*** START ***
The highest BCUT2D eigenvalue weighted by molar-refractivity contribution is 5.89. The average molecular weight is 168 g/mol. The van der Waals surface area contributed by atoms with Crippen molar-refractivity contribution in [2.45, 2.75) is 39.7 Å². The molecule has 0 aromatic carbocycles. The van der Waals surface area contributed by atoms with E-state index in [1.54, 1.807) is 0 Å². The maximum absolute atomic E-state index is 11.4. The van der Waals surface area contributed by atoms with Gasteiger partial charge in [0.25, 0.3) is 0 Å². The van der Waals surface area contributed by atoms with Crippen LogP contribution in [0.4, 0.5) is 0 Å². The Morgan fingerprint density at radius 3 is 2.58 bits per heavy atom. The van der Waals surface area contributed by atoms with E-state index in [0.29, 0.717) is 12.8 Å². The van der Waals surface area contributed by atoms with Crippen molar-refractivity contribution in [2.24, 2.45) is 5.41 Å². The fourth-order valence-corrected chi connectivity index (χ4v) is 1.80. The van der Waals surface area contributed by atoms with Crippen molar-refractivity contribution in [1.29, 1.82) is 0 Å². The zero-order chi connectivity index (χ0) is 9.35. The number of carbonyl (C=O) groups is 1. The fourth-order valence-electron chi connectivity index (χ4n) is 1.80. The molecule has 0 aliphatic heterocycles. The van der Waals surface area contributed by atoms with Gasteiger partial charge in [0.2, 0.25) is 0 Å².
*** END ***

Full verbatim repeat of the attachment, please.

The highest BCUT2D eigenvalue weighted by molar-refractivity contribution is 5.89. The average molecular weight is 168 g/mol. The van der Waals surface area contributed by atoms with Crippen molar-refractivity contribution in [2.45, 2.75) is 39.7 Å². The molecule has 0 aromatic carbocycles. The van der Waals surface area contributed by atoms with E-state index in [1.54, 1.807) is 0 Å². The maximum absolute atomic E-state index is 11.4. The van der Waals surface area contributed by atoms with Gasteiger partial charge in [0.25, 0.3) is 0 Å². The van der Waals surface area contributed by atoms with Crippen LogP contribution in [0.4, 0.5) is 0 Å². The Morgan fingerprint density at radius 3 is 2.58 bits per heavy atom. The van der Waals surface area contributed by atoms with E-state index in [0.29, 0.717) is 12.8 Å². The van der Waals surface area contributed by atoms with Crippen molar-refractivity contribution in [2.24, 2.45) is 5.41 Å². The fourth-order valence-corrected chi connectivity index (χ4v) is 1.80. The van der Waals surface area contributed by atoms with Crippen molar-refractivity contribution in [1.29, 1.82) is 0 Å². The zero-order chi connectivity index (χ0) is 9.35. The number of carbonyl (C=O) groups is 1. The fourth-order valence-electron chi connectivity index (χ4n) is 1.80. The molecule has 0 aliphatic heterocycles. The van der Waals surface area contributed by atoms with Gasteiger partial charge in [0.2, 0.25) is 0 Å².